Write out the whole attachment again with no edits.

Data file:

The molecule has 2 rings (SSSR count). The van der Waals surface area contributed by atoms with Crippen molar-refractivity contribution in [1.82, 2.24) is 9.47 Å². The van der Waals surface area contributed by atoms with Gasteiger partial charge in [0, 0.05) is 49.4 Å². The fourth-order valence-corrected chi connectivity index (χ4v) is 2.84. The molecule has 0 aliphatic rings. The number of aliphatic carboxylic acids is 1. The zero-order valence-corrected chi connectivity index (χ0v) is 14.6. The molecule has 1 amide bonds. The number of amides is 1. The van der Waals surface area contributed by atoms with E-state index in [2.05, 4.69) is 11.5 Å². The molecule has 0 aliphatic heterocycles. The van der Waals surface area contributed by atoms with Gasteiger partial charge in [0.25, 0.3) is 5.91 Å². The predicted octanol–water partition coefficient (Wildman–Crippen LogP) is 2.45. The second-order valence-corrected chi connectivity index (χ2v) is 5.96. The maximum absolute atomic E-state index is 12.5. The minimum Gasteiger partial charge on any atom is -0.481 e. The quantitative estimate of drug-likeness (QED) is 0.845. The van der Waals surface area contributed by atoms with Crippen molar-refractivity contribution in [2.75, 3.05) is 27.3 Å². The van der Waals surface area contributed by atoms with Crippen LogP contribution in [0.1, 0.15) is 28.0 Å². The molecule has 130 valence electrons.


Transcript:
The molecule has 2 rings (SSSR count). The van der Waals surface area contributed by atoms with Crippen molar-refractivity contribution in [1.82, 2.24) is 9.47 Å². The van der Waals surface area contributed by atoms with Gasteiger partial charge in [0, 0.05) is 49.4 Å². The fourth-order valence-corrected chi connectivity index (χ4v) is 2.84. The molecule has 0 aliphatic rings. The number of aliphatic carboxylic acids is 1. The zero-order valence-corrected chi connectivity index (χ0v) is 14.6. The molecule has 1 amide bonds. The number of amides is 1. The van der Waals surface area contributed by atoms with E-state index in [2.05, 4.69) is 11.5 Å². The molecule has 0 aliphatic heterocycles. The van der Waals surface area contributed by atoms with Gasteiger partial charge in [0.25, 0.3) is 5.91 Å². The predicted octanol–water partition coefficient (Wildman–Crippen LogP) is 2.45. The second-order valence-corrected chi connectivity index (χ2v) is 5.96. The maximum absolute atomic E-state index is 12.5. The minimum Gasteiger partial charge on any atom is -0.481 e. The quantitative estimate of drug-likeness (QED) is 0.845. The van der Waals surface area contributed by atoms with Crippen molar-refractivity contribution in [2.75, 3.05) is 27.3 Å². The van der Waals surface area contributed by atoms with Crippen LogP contribution in [0.1, 0.15) is 28.0 Å². The molecule has 130 valence electrons.